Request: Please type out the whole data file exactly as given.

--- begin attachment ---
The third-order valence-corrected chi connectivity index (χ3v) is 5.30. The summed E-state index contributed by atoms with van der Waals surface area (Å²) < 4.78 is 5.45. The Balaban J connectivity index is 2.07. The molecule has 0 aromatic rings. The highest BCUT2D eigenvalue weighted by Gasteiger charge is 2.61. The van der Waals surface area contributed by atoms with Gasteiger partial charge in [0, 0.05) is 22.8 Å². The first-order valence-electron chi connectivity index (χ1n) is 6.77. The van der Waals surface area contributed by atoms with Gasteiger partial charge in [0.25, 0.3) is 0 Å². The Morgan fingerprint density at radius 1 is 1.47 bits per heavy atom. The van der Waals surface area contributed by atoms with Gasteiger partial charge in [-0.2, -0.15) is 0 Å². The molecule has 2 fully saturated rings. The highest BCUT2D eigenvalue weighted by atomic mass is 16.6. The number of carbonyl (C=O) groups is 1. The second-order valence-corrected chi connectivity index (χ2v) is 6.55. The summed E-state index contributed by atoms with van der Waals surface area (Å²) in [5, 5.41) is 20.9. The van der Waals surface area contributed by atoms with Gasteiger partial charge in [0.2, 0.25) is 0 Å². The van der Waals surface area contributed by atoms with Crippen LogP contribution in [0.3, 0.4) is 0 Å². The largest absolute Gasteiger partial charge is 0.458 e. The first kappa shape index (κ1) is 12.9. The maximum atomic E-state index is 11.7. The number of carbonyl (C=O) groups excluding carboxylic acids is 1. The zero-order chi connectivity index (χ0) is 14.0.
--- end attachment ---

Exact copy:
The third-order valence-corrected chi connectivity index (χ3v) is 5.30. The summed E-state index contributed by atoms with van der Waals surface area (Å²) < 4.78 is 5.45. The Balaban J connectivity index is 2.07. The molecule has 0 aromatic rings. The highest BCUT2D eigenvalue weighted by Gasteiger charge is 2.61. The van der Waals surface area contributed by atoms with Gasteiger partial charge in [0, 0.05) is 22.8 Å². The first-order valence-electron chi connectivity index (χ1n) is 6.77. The van der Waals surface area contributed by atoms with Gasteiger partial charge in [0.25, 0.3) is 0 Å². The Morgan fingerprint density at radius 1 is 1.47 bits per heavy atom. The van der Waals surface area contributed by atoms with Gasteiger partial charge in [-0.2, -0.15) is 0 Å². The molecule has 2 fully saturated rings. The highest BCUT2D eigenvalue weighted by atomic mass is 16.6. The number of carbonyl (C=O) groups is 1. The second-order valence-corrected chi connectivity index (χ2v) is 6.55. The summed E-state index contributed by atoms with van der Waals surface area (Å²) in [5, 5.41) is 20.9. The van der Waals surface area contributed by atoms with Gasteiger partial charge in [0.2, 0.25) is 0 Å². The van der Waals surface area contributed by atoms with Crippen LogP contribution in [0.3, 0.4) is 0 Å². The largest absolute Gasteiger partial charge is 0.458 e. The first kappa shape index (κ1) is 12.9. The maximum atomic E-state index is 11.7. The number of carbonyl (C=O) groups excluding carboxylic acids is 1. The zero-order chi connectivity index (χ0) is 14.0.